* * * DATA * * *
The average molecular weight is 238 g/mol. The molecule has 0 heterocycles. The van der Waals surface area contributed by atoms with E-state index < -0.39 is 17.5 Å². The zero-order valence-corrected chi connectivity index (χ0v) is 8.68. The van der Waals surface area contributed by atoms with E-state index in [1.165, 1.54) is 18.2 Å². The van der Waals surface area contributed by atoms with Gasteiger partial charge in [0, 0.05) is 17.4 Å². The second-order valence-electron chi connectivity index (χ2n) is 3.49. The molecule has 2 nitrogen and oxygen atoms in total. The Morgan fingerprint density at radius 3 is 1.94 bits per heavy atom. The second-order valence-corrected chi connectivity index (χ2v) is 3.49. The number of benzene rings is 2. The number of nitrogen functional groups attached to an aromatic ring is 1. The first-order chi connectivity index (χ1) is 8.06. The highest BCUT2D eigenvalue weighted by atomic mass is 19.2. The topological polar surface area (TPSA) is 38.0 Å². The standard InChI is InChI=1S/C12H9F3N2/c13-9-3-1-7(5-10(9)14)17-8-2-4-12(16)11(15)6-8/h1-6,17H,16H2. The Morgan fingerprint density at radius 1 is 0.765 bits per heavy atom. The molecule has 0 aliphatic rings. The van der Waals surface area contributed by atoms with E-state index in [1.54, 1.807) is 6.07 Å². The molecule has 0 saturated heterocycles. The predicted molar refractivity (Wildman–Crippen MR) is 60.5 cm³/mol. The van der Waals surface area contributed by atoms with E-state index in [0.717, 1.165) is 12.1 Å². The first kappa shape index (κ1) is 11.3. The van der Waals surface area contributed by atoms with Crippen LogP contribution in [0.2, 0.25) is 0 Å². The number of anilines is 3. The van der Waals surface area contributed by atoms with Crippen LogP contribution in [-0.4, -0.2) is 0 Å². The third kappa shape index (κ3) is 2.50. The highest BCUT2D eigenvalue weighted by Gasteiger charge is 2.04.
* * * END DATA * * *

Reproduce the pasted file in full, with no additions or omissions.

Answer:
The average molecular weight is 238 g/mol. The molecule has 0 heterocycles. The van der Waals surface area contributed by atoms with E-state index < -0.39 is 17.5 Å². The zero-order valence-corrected chi connectivity index (χ0v) is 8.68. The van der Waals surface area contributed by atoms with E-state index in [1.165, 1.54) is 18.2 Å². The van der Waals surface area contributed by atoms with Gasteiger partial charge in [0, 0.05) is 17.4 Å². The second-order valence-electron chi connectivity index (χ2n) is 3.49. The molecule has 2 nitrogen and oxygen atoms in total. The Morgan fingerprint density at radius 3 is 1.94 bits per heavy atom. The second-order valence-corrected chi connectivity index (χ2v) is 3.49. The number of benzene rings is 2. The number of nitrogen functional groups attached to an aromatic ring is 1. The first-order chi connectivity index (χ1) is 8.06. The highest BCUT2D eigenvalue weighted by atomic mass is 19.2. The topological polar surface area (TPSA) is 38.0 Å². The standard InChI is InChI=1S/C12H9F3N2/c13-9-3-1-7(5-10(9)14)17-8-2-4-12(16)11(15)6-8/h1-6,17H,16H2. The Morgan fingerprint density at radius 1 is 0.765 bits per heavy atom. The molecule has 0 aliphatic rings. The van der Waals surface area contributed by atoms with E-state index in [1.54, 1.807) is 6.07 Å². The molecule has 0 saturated heterocycles. The predicted molar refractivity (Wildman–Crippen MR) is 60.5 cm³/mol. The van der Waals surface area contributed by atoms with E-state index in [0.717, 1.165) is 12.1 Å². The first kappa shape index (κ1) is 11.3. The van der Waals surface area contributed by atoms with Crippen LogP contribution in [0.2, 0.25) is 0 Å². The number of anilines is 3. The van der Waals surface area contributed by atoms with Crippen LogP contribution in [-0.4, -0.2) is 0 Å². The third kappa shape index (κ3) is 2.50. The highest BCUT2D eigenvalue weighted by Gasteiger charge is 2.04.